December 9 2015 | 5:15 - 6:45 pm | Civil Society Space "Climate Generations Area" Le Bourget | salle 2
The European Union is strongly focused on developing a European energy strategy. Unfortunately, this does not involve positioning fossil fuels as a long outdated element. Very much to the contrary, the representatives of large fossil corporations are permanent guests at the EU Commission. Their lobbyism bears fruit. The EU clearly appears to be willing to put the focus on gas as a main energy source because it sees gas as an essential supplement for renewables and therefore declares this a model for the future. This approach is also increasingly accompanied by attacks on and a dismantlement of the necessary support for renewables.
The event 'EU Energy Strategies and Progressive Alternatives', organised by the Rosa-Luxemburg-Stiftung's Brussels office, revealed these flaws in European energy policy and demanded a rethink.
EU energy policy focuses far too much on the expansion of the gas supply and the development of so-called 'clean coal technology' (in particular carbon capture and storage, or CCS). Renewables are only insufficiently subsidised and smaller power suppliers such as small energy cooperatives particularly suffer under this policy, as the EU parliamentarian Cornelia Ernst (DIE LINKE) criticised. 'Ultimately, the energy union is a gas union and this is the wrong approach,' Ernst argued. EU financing mechanisms are also heading in the wrong direction. Many projects support the expansion of fossil fuels as a source of energy. In particular in the natural gas sector, to achieve greater independence from Russia, new alliances are being established, for example with Israel, Egypt or even Azerbaijan. An additional danger is that TTIP could further open up European markets for US fracking gas.
Emissions trading, the EU's showcase instrument for climate protection, is also of little help. A ton of carbon dioxide now costs only seven euros. If investments in climate protection are to make sense for companies (and drive the urgently needed transition to a climate friendly economy), then certificates would have to cost between 40 and 70 euros.
Spain as the EU's new gas dealer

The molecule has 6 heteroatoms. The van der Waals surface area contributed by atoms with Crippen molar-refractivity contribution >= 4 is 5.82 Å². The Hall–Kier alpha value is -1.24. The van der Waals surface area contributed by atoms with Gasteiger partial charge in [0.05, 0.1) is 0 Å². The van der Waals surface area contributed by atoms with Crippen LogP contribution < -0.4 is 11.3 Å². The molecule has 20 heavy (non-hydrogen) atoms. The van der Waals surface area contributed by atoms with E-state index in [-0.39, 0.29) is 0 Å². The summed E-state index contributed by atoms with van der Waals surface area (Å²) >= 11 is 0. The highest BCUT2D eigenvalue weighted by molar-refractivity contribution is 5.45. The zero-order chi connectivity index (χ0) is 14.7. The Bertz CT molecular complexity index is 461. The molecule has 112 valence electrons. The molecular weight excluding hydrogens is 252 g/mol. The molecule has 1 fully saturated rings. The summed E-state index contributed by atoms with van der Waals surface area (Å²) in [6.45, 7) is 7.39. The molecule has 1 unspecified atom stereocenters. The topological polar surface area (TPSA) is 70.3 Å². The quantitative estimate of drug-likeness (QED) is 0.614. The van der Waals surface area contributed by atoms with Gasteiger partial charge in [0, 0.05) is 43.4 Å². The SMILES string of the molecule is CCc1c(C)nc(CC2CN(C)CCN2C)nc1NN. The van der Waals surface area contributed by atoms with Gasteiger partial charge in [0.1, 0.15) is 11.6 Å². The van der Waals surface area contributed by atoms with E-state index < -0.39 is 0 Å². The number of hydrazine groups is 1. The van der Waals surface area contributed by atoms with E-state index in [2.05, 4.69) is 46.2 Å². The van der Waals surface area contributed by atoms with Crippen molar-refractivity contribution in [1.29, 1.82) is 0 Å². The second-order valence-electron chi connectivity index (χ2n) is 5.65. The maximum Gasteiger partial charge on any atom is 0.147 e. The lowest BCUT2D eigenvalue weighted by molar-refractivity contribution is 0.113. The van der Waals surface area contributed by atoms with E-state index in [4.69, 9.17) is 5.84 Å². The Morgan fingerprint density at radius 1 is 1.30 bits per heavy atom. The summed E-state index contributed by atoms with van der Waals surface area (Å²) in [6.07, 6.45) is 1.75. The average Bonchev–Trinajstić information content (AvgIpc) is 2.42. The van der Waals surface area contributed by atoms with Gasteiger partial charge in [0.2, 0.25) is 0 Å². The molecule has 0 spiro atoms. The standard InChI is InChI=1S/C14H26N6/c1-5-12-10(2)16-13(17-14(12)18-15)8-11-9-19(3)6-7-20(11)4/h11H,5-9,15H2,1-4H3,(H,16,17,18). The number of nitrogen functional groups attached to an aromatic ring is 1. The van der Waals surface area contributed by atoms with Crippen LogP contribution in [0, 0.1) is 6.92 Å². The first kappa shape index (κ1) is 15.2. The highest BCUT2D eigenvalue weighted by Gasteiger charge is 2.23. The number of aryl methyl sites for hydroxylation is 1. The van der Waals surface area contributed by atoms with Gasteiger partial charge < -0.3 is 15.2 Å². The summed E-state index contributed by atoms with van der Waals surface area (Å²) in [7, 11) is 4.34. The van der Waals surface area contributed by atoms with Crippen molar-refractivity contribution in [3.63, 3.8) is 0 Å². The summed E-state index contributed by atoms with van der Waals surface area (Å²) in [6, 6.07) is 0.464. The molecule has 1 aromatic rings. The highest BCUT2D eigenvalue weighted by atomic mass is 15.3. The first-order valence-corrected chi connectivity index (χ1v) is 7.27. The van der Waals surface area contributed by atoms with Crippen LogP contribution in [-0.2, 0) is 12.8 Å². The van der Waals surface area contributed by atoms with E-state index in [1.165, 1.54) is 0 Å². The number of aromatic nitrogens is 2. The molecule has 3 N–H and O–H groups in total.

Spain has an important role to play in the reorientation of European energy policy. Due to the country's geographical location, it is potentially Europe's new gas supply centre. Alfonso Perez, from the Spanish NGO Observatory on Debt in Globalization, participated in the discussion to present what he sees as a problem here: 'In energy terms, Spain is an island, there is too little infrastructure connecting us with Europe'. The EU has therefore planned several gas pipelines as 'Projects of Common Interest' to connect Spain to the EU market. Spain's gas deals so far, however, have shown that the investments are not profitable. Many gas companies overestimated the size of the market and heavily indebted themselves. Consumers are now footing these costs via their gas bills.
To a certain degree, the situation is absurd. Spain has, for example, concluded long-term deals with Algerian gas corporations and still has to buy this gas even though the country does not need it. According to Perez, Spain therefore has to then sell on the gas it buys to Asia. As Perez stated, both the content of the agreements and the gas resale price are kept secret. In Catalonia, anger at this situation is growing among the population, with citizens protesting against further gas pipelines and new gas fired power stations. As Perez said, 'We protest, because this is wholly unacceptable. Our friends in North Africa also do not want this colonial style exploitation of their resources.'
The power of the fossil lobbies
The panel agreed that in UN climate negotiations in general, but also in the stance taken by the EU in these negotiations, the influence of large energy corporations is tangible. And this not only in that, for example, the French energy corporation EDF is allowed to sponsor the climate summit and therefore present itself as a climate protector. Through such measures corporations such as EDF buy access to the debate. 'This is not about pointing a finger at the UN climate secretariat,' said Pascoe Sabido, from the Brussels-based lobby watchdog NGO Corporate Europe Observatory. 'The situation is symptomatic of a problem at the nation state level.' It is fatal that governments appear to have no problem with corporations being so close to negotiations and with the role they play.
Whilst fossil fuel corporations can continue to demonstrate their strength, massive blows are being dealt to the influence of the supporters of renewables, who have more or less fallen victim to the lobbyism of the large fossil fuel corporations. Not only do pro-fossil lobbyists have all the doors open at the EU, the representatives of these corporations are even appointed as official consultants. A World Coal Association representative, for example, consults the EU in questions of energy policy.
Non-binding agreements and strategies celebrate the purportedly voluntary activities of companies for better climate protection as successes. As Sabido emphasises, true government control is, however, non-existent. This is why it is so important to scrutinise the relevant EU policies closely and critically over the coming years.